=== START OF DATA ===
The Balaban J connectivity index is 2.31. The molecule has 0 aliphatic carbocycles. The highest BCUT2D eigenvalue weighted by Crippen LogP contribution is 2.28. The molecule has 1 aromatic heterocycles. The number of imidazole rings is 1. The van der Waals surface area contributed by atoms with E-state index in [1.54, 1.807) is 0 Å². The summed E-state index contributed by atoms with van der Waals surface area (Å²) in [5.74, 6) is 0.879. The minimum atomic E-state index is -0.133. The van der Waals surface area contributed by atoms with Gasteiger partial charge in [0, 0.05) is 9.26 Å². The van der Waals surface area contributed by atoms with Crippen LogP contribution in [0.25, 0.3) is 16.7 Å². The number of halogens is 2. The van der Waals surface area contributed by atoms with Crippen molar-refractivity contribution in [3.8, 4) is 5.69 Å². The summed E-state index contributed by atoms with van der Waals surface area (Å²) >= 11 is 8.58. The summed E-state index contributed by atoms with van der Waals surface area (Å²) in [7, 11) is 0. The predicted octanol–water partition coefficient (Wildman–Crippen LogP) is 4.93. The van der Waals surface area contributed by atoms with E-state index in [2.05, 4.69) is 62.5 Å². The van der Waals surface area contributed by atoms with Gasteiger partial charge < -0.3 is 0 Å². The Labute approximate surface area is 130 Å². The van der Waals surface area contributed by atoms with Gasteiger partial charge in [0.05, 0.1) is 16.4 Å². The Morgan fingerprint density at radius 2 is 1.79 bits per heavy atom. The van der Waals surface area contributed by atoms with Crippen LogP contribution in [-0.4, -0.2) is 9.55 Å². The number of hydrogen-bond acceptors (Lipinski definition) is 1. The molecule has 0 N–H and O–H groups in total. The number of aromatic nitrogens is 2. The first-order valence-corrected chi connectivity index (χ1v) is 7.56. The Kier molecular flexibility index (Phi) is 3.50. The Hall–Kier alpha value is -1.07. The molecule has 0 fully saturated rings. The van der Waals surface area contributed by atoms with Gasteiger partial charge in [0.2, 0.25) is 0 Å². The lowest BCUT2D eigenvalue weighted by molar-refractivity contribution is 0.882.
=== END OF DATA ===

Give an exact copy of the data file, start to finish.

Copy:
The Balaban J connectivity index is 2.31. The molecule has 0 aliphatic carbocycles. The highest BCUT2D eigenvalue weighted by Crippen LogP contribution is 2.28. The molecule has 1 aromatic heterocycles. The number of imidazole rings is 1. The van der Waals surface area contributed by atoms with E-state index in [1.54, 1.807) is 0 Å². The summed E-state index contributed by atoms with van der Waals surface area (Å²) in [5.74, 6) is 0.879. The minimum atomic E-state index is -0.133. The van der Waals surface area contributed by atoms with Gasteiger partial charge in [0, 0.05) is 9.26 Å². The van der Waals surface area contributed by atoms with Crippen LogP contribution in [0.25, 0.3) is 16.7 Å². The number of halogens is 2. The van der Waals surface area contributed by atoms with Crippen molar-refractivity contribution in [3.8, 4) is 5.69 Å². The summed E-state index contributed by atoms with van der Waals surface area (Å²) >= 11 is 8.58. The summed E-state index contributed by atoms with van der Waals surface area (Å²) in [7, 11) is 0. The predicted octanol–water partition coefficient (Wildman–Crippen LogP) is 4.93. The van der Waals surface area contributed by atoms with E-state index in [2.05, 4.69) is 62.5 Å². The van der Waals surface area contributed by atoms with Gasteiger partial charge < -0.3 is 0 Å². The Labute approximate surface area is 130 Å². The van der Waals surface area contributed by atoms with Gasteiger partial charge in [0.05, 0.1) is 16.4 Å². The Morgan fingerprint density at radius 2 is 1.79 bits per heavy atom. The van der Waals surface area contributed by atoms with Crippen LogP contribution in [-0.4, -0.2) is 9.55 Å². The number of hydrogen-bond acceptors (Lipinski definition) is 1. The molecule has 0 N–H and O–H groups in total. The number of aromatic nitrogens is 2. The first-order valence-corrected chi connectivity index (χ1v) is 7.56. The Kier molecular flexibility index (Phi) is 3.50. The Hall–Kier alpha value is -1.07. The molecule has 0 fully saturated rings. The van der Waals surface area contributed by atoms with Gasteiger partial charge in [0.2, 0.25) is 0 Å². The lowest BCUT2D eigenvalue weighted by molar-refractivity contribution is 0.882.